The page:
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General History/Benjamin Franklin and Thomas Jefferson


I am currently researching two of the American Founding Fathers: Benjamin Franklin and Thomas Jefferson.
I would like to know what you believe each of their perspectives on laws in the new United States were. And also their opinions on slavery and women's rights. How were they different from one another, and, more importantly, what was the relationship like between them personally? Were they friends or foes? Or perhaps frenemies? :)

Thank you so much for your time!

Hi Abigail,

During the actual revolution most of the founding fathers were rather united against the British. Both men supported Independence.  Many of the divisions began to appear when it came time to create the Constitution and when they began running the Federal Government.

It's hard to compare Jefferson and Franklin at this time of division because Jefferson did not participate in the Constitutional Convention (he was minister to France at the time) and because Franklin never held federal office and died about a year after Washington became President.

Franklin and Jefferson seemed to get along during their time together in the Continental Congress.  Franklin was nearly 40 years older than Jefferson, but the two of them served together on the Committee to draft the Declaration of Independence.

Years later, Jefferson joined Franklin in France to succeed him as minister.  Both men were there together for nearly a year as Franklin helped introduce and acclimate Jefferson to the French Court.

The two men certianly had much in common.  Both served as Governers of their respective States and both were founders of Universities.  Franklin helped found the University of Pennsylvania while Jefferson founded the University of Virginia.

Both men were deists, meaning they had a belief in God but were skeptical of most organized religion.  Both had a strong interest in science as well.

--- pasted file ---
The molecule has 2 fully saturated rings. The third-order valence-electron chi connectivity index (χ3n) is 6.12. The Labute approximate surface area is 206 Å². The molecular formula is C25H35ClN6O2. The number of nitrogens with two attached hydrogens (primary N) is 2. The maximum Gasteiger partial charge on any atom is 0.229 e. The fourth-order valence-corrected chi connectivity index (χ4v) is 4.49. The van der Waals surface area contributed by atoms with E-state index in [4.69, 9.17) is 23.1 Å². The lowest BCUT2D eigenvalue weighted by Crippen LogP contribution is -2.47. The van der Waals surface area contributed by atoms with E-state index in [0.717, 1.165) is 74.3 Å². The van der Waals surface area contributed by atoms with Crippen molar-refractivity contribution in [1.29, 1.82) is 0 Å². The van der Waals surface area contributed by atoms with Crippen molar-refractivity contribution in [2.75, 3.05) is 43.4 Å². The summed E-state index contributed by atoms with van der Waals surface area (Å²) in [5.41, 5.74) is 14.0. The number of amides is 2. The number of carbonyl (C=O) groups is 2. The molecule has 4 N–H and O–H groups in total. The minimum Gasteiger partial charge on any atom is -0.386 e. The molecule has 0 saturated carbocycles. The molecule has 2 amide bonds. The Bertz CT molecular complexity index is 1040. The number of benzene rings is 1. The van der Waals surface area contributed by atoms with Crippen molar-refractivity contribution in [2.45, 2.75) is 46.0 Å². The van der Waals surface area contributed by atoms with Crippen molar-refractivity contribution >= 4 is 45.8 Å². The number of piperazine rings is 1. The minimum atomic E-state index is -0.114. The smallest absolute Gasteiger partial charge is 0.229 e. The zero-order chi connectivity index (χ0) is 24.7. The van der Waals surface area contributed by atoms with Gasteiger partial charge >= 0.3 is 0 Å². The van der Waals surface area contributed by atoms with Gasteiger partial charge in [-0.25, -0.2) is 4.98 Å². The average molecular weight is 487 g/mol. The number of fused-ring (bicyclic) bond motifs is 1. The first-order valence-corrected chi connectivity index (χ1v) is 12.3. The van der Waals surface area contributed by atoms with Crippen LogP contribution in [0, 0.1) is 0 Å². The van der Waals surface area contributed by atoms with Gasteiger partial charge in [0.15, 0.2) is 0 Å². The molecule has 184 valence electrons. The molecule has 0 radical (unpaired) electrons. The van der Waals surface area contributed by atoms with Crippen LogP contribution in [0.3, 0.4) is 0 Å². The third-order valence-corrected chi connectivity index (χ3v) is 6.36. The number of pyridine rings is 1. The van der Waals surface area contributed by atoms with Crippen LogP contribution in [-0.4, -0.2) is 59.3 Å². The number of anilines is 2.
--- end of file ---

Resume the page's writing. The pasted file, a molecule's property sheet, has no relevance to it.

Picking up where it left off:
On slavery, there was some divergence.  Both men owned slaves before the revolution.  But Franklin freed his slaves and went on to play a major role in the early Abolition movement.  Jefferson expressed general concerns about the injustice of slavery, but did not free his slaves during his lifetime.  

Women's rights really didn't become an important political issue until after both men were dead.  Jefferson opposed giving women the right to vote in conversations.  I'm not sure if Franklin ever spoke on the issue.  He did once write an article pointing out the unfairness of the fact that women were punished for having children out of wedlock while men usually were not.  But women's right just were not a hotly debated issue during this period.

I hope this helps!
- Mike  

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Michael Troy


My specialties are 17th through 19th Century history, especially in the Americas and Europe. I also have a fair knowledge of ancient Greek and Roman History, and some knowledge of Medieval European history. My expertise is focuses on Military and political history, but I`ll take a crack at anything.


I have been a guest lecturer at George Washington University. Mostly, I have just read hundreds of books about world history.


J.D. Univ. of Michigan B.A. George Washington University

Awards and Honors
Truman Scholar

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